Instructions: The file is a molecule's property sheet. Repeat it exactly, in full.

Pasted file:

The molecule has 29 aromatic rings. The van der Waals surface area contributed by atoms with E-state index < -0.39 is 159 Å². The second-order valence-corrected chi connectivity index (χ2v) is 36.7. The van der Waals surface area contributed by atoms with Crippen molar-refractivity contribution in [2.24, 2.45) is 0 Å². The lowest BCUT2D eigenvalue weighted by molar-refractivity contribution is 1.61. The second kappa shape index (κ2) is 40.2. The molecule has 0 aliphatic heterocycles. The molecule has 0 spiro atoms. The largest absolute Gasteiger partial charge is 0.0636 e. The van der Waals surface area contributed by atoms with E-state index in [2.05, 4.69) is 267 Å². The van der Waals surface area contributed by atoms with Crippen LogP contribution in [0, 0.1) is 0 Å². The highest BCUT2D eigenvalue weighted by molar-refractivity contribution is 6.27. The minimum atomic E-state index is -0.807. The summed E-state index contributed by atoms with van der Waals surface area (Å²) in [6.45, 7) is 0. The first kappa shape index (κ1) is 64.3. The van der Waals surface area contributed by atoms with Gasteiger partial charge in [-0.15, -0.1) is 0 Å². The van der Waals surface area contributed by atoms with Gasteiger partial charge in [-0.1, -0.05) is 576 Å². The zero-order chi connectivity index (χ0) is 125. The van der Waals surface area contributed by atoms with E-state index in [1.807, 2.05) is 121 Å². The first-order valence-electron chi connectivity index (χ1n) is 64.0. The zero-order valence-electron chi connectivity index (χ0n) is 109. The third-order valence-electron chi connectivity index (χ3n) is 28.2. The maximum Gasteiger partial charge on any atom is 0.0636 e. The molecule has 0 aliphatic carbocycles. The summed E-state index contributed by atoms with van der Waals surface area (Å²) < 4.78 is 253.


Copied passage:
The molecule has 29 aromatic rings. The van der Waals surface area contributed by atoms with E-state index < -0.39 is 159 Å². The second-order valence-corrected chi connectivity index (χ2v) is 36.7. The van der Waals surface area contributed by atoms with Crippen molar-refractivity contribution in [2.24, 2.45) is 0 Å². The lowest BCUT2D eigenvalue weighted by molar-refractivity contribution is 1.61. The second kappa shape index (κ2) is 40.2. The molecule has 0 aliphatic heterocycles. The molecule has 0 spiro atoms. The largest absolute Gasteiger partial charge is 0.0636 e. The van der Waals surface area contributed by atoms with E-state index in [2.05, 4.69) is 267 Å². The van der Waals surface area contributed by atoms with Crippen LogP contribution in [0, 0.1) is 0 Å². The highest BCUT2D eigenvalue weighted by molar-refractivity contribution is 6.27. The minimum atomic E-state index is -0.807. The summed E-state index contributed by atoms with van der Waals surface area (Å²) in [6.45, 7) is 0. The first kappa shape index (κ1) is 64.3. The van der Waals surface area contributed by atoms with Gasteiger partial charge in [-0.15, -0.1) is 0 Å². The van der Waals surface area contributed by atoms with Gasteiger partial charge in [-0.1, -0.05) is 576 Å². The zero-order chi connectivity index (χ0) is 125. The van der Waals surface area contributed by atoms with E-state index in [1.807, 2.05) is 121 Å². The first-order valence-electron chi connectivity index (χ1n) is 64.0. The zero-order valence-electron chi connectivity index (χ0n) is 109. The third-order valence-electron chi connectivity index (χ3n) is 28.2. The maximum Gasteiger partial charge on any atom is 0.0636 e. The molecule has 0 aliphatic carbocycles. The summed E-state index contributed by atoms with van der Waals surface area (Å²) < 4.78 is 253.